Building more electricity transmission capacity, including long-distance transmission from areas where wind and solar energy are abundant to areas where they are not, will be a critical component of broader electrification efforts.3 That is challenging in the United States, because the country has regional grids and a complex and fragmented permitting process that impedes rapid change. Recent federal legislation includes grants to facilitate and accelerate the siting and permitting of interstate transmission projects and to accelerate environmental review processes.4 Building the necessary infrastructure will likely also require new regulatory structures to expand and increase the automation of electricity transmission and distribution.

Wind and solar power are already being deployed at a record pace in the United States. The NAS report found that to be on track for net zero by the middle of the century, the current pace will need to roughly double by the end of the 2020s.5 Over the course of the 2030s, that pace would need to double again. This rate of increase is not unprecedented. For example, the increased use of natural gas and decreased use of coal occurred even more rapidly when hydraulic fracturing techniques became widely used after 2007.

Of course, the wind does not always blow and the sun does not always shine, so other technologies are needed to supply energy during the doldrums. The National Academies offer several possibilities that can provide some of this backup: batteries, hydroelectric power, and nuclear power. The United States is also endowed with plentiful supplies of natural gas that could generate backup power for renewable forms of energy. A natural gas electricity plant, which is essentially a set of jet engines tied to electric generators, can be throttled up when renewable energy sources are not available. As more wind, solar, and transmission capacity is installed, the use of backup power can decline.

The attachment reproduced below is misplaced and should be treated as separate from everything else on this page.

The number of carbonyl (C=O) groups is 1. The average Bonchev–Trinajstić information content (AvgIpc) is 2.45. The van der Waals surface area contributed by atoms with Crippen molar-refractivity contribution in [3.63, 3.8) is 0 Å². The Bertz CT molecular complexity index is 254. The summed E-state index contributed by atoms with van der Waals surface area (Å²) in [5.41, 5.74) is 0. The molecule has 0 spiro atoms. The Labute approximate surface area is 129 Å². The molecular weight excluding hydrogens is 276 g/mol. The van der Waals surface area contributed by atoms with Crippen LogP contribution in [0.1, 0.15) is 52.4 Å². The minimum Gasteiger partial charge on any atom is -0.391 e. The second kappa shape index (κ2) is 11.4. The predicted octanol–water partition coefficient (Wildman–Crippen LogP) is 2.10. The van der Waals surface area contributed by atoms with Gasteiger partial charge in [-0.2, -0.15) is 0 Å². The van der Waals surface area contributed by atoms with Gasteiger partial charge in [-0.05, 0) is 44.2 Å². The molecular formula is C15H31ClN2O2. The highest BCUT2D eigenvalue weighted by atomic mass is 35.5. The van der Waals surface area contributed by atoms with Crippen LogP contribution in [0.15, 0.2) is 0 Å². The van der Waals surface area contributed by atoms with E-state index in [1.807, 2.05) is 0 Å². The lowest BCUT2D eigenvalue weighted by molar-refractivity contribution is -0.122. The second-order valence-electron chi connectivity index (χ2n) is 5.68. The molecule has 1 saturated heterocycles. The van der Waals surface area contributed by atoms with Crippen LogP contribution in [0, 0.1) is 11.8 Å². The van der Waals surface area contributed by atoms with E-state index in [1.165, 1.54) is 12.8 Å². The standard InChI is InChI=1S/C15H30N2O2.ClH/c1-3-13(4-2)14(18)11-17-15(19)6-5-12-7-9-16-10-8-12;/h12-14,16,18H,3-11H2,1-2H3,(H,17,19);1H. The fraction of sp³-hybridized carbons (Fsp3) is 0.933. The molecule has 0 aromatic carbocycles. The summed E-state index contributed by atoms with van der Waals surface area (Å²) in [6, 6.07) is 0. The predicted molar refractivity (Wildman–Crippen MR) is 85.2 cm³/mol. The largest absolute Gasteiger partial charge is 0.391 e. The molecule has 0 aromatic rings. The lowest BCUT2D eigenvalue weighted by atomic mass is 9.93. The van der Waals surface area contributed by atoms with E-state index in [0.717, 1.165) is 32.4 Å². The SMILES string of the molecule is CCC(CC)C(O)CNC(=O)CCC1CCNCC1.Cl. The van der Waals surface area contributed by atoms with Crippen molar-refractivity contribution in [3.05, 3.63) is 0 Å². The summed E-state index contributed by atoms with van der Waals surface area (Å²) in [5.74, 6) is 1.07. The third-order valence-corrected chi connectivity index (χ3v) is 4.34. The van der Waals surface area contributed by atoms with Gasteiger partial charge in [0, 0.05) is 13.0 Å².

Natural gas produces about half the carbon dioxide of a coal-fired electricity plant, but achieving net zero will require that these emissions be controlled as well. One option would be to capture the carbon dioxide emitted by electricity generation and reinject, or sequester, it into the reservoirs from which the gas was extracted.6 Carbon capture and sequestration (CCS) projects at multiple scales are now operating around the world, but this technology will have to be scaled up dramatically. The U.S. EPA’s proposed rule that sets limits on the emissions from fossil fuel-fired power plants is based on technologies such as CCS.[See U.S. EPA, Greenhouse Gas Standards, supra note 22. The use and expansion of CCS technology is controversial because most stored carbon dioxide is used for enhanced oil recovery. The nation would also need a national transportation and storage network to ensure that carbon dioxide can be captured not just from power plants, but from scattered and small-scale sources across the country, and moved to geologic reservoirs where it can be kept out of the atmosphere. Further, for a transportation and storage network to be available when it is needed in the 2030s and 2040s, construction of this network would need to start in the 2020s.